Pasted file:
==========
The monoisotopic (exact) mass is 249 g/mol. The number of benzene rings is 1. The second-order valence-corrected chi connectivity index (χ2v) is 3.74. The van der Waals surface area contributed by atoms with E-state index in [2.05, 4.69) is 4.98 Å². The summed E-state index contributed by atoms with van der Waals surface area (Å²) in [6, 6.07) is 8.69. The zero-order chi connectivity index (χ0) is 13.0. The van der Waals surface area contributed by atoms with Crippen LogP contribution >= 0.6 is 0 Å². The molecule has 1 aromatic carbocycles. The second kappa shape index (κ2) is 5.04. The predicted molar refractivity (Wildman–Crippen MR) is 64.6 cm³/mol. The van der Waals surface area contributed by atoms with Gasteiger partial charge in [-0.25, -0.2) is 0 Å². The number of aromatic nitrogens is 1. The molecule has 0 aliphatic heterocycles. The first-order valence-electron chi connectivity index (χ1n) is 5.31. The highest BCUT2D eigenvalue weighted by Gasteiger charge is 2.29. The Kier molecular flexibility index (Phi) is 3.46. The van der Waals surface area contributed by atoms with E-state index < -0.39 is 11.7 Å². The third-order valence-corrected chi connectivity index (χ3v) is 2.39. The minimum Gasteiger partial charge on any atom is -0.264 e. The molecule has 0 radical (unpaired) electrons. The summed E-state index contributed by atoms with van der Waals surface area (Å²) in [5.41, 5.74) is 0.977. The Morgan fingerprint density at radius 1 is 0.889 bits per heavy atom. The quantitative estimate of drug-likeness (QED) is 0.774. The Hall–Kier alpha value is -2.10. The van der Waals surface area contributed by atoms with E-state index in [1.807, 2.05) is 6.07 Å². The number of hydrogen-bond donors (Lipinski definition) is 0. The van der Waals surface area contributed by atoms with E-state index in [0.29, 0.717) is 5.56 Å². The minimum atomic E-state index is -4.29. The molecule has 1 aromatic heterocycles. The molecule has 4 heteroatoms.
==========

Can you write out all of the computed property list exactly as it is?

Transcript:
The monoisotopic (exact) mass is 249 g/mol. The number of benzene rings is 1. The second-order valence-corrected chi connectivity index (χ2v) is 3.74. The van der Waals surface area contributed by atoms with E-state index in [2.05, 4.69) is 4.98 Å². The summed E-state index contributed by atoms with van der Waals surface area (Å²) in [6, 6.07) is 8.69. The zero-order chi connectivity index (χ0) is 13.0. The van der Waals surface area contributed by atoms with Crippen LogP contribution >= 0.6 is 0 Å². The molecule has 1 aromatic carbocycles. The second kappa shape index (κ2) is 5.04. The predicted molar refractivity (Wildman–Crippen MR) is 64.6 cm³/mol. The van der Waals surface area contributed by atoms with Gasteiger partial charge in [-0.25, -0.2) is 0 Å². The number of aromatic nitrogens is 1. The molecule has 0 aliphatic heterocycles. The first-order valence-electron chi connectivity index (χ1n) is 5.31. The highest BCUT2D eigenvalue weighted by Gasteiger charge is 2.29. The Kier molecular flexibility index (Phi) is 3.46. The van der Waals surface area contributed by atoms with E-state index < -0.39 is 11.7 Å². The third-order valence-corrected chi connectivity index (χ3v) is 2.39. The minimum Gasteiger partial charge on any atom is -0.264 e. The molecule has 0 radical (unpaired) electrons. The summed E-state index contributed by atoms with van der Waals surface area (Å²) in [5.41, 5.74) is 0.977. The Morgan fingerprint density at radius 1 is 0.889 bits per heavy atom. The quantitative estimate of drug-likeness (QED) is 0.774. The Hall–Kier alpha value is -2.10. The van der Waals surface area contributed by atoms with E-state index in [1.807, 2.05) is 6.07 Å². The number of hydrogen-bond donors (Lipinski definition) is 0. The van der Waals surface area contributed by atoms with E-state index in [0.29, 0.717) is 5.56 Å². The minimum atomic E-state index is -4.29. The molecule has 1 aromatic heterocycles. The molecule has 4 heteroatoms.